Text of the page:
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A petroleum geologist is an earth scientist who works in the field of petroleum geology, which involves all aspects of oil discovery and production. Petroleum geologists are usually linked to the actual discovery of oil and the identification of possible oil deposits, gas caps, or leads. It can be a very labor-intensive task involving several different fields of science and elaborate equipment. Petroleum geologists look at the structural and sedimentary aspects of the stratum/strata to identify possible oil traps or tight shale plays.


Petroleum geologists make the decision of where to drill for petroleum. This is done by locating prospects within a sedimentary basin. Petroleum geologists determine a prospect's viability looking at seven main aspects in conventional petroleum geology:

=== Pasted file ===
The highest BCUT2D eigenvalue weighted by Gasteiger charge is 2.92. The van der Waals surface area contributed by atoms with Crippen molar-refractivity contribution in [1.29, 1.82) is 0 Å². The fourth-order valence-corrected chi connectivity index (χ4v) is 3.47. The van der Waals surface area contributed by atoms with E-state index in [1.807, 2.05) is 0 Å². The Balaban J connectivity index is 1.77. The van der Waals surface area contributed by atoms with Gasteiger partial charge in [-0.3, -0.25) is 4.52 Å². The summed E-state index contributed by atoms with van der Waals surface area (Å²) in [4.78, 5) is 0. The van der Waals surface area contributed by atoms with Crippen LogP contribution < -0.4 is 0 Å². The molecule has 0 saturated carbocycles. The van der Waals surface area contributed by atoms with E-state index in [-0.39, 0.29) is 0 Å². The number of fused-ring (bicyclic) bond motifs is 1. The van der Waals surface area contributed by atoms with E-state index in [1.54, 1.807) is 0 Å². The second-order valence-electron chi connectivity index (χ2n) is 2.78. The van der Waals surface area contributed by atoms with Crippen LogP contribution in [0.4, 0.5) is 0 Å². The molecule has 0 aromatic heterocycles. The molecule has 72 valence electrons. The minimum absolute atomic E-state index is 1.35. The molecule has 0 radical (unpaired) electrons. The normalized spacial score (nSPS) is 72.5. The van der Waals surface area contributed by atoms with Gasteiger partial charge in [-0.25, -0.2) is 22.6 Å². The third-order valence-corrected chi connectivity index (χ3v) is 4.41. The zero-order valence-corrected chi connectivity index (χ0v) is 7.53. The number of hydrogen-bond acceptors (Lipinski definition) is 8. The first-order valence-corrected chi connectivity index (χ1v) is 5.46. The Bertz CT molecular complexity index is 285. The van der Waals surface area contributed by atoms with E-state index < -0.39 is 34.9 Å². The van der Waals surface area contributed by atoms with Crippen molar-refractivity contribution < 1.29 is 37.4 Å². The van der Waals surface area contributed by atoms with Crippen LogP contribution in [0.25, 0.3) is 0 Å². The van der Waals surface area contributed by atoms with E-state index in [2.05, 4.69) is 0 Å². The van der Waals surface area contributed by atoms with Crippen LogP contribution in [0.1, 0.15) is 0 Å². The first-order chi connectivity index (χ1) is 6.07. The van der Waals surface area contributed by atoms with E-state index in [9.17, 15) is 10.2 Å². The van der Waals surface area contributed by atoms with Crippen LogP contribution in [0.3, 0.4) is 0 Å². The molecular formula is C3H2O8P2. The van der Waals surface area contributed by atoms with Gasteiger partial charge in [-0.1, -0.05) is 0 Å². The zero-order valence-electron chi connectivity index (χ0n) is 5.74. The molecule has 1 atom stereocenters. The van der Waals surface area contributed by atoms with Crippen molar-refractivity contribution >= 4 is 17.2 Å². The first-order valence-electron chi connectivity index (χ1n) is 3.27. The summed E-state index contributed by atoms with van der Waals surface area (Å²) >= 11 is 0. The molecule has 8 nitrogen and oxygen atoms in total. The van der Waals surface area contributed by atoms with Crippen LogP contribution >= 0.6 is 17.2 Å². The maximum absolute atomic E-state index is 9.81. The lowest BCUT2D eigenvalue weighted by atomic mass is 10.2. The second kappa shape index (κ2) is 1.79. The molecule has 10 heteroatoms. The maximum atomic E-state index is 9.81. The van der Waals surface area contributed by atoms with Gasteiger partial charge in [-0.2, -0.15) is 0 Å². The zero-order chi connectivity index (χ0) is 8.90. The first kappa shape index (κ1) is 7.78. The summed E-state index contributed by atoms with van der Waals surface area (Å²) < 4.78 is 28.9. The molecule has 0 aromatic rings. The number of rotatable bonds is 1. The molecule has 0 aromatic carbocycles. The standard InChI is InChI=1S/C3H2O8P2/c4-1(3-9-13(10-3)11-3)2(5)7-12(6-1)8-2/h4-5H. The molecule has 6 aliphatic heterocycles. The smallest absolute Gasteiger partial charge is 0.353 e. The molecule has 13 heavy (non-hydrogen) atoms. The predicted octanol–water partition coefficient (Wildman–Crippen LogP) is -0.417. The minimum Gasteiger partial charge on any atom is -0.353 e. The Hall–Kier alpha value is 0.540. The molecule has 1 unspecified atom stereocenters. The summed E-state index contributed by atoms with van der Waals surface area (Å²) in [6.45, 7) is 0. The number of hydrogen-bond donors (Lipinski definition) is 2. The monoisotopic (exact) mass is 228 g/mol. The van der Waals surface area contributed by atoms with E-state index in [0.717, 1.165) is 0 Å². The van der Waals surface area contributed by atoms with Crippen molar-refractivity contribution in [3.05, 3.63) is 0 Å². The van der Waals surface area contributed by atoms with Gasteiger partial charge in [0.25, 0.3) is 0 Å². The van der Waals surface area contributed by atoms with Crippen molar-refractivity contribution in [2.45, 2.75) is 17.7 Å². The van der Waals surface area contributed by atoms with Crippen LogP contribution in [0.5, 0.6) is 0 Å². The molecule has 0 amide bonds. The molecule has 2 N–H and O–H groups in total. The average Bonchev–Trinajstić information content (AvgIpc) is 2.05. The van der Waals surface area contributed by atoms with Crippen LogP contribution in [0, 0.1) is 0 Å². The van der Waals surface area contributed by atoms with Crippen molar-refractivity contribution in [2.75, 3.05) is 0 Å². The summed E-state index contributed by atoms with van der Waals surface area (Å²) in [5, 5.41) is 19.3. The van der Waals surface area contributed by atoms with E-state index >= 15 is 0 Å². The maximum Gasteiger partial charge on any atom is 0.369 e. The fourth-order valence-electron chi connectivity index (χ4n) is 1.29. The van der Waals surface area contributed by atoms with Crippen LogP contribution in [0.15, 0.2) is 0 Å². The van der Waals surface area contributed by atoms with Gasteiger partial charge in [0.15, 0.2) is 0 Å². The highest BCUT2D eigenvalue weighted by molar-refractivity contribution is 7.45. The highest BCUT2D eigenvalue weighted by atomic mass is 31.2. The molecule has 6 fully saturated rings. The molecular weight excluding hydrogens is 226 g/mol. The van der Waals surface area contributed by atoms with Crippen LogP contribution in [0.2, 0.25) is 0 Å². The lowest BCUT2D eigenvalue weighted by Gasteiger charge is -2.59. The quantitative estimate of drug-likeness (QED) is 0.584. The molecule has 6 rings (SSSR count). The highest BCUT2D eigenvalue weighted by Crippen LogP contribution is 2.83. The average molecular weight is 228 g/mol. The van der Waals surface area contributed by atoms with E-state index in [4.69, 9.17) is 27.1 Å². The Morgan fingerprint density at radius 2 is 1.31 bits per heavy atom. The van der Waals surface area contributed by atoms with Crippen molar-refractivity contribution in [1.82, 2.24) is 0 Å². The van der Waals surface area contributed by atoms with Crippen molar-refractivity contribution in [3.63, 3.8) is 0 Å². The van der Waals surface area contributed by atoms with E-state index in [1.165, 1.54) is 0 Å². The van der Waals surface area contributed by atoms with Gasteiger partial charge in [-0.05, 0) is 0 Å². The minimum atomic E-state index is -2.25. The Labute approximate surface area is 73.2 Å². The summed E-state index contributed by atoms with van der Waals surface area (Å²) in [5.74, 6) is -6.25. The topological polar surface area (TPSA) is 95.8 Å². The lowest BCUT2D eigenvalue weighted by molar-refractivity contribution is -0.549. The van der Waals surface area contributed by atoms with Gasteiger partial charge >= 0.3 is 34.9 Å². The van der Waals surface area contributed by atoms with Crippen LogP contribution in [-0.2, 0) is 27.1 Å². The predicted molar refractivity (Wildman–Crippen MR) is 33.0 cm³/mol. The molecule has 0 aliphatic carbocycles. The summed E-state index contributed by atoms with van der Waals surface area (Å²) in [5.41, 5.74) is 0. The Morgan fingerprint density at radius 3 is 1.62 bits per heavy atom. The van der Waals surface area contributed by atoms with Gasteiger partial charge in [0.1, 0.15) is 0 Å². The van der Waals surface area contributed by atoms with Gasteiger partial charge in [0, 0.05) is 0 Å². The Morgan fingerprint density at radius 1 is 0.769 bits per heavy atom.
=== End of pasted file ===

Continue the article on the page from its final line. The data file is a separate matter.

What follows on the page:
These seven key aspects require the petroleum geologist to obtain a 4-dimensional idea of the subsurface (the three spatial dimensions, plus time). Data may be obtained via geophysical methods. Geophysical surveys show the seismology data of elastic waves, mainly seismic reflection. This provides a 3-dimensional look of the trap, and source rock. More data may be obtained from the mudlogger, who analyzes the drill cuttings and the rock formation thicknesses.

Today, there are also unconventional tight plays. Petroleum geologists for these plays work with petroleum engineers and other specialists to make decisions of where to drill for oil. Data is also obtained via geophysical methods (the same as conventional plays, plus fracture data), but these are modernly analyzed with various statistical methods. The geological analysis is done by looking at a combination of geological aspects, with completion analogs. The geological aspects are as follows:

The 'trap' aspect is absent. Tight shale plays, or unconventional plays, do not require a trap to contain hydrocarbons due to the low permeability preventing further migration.

See also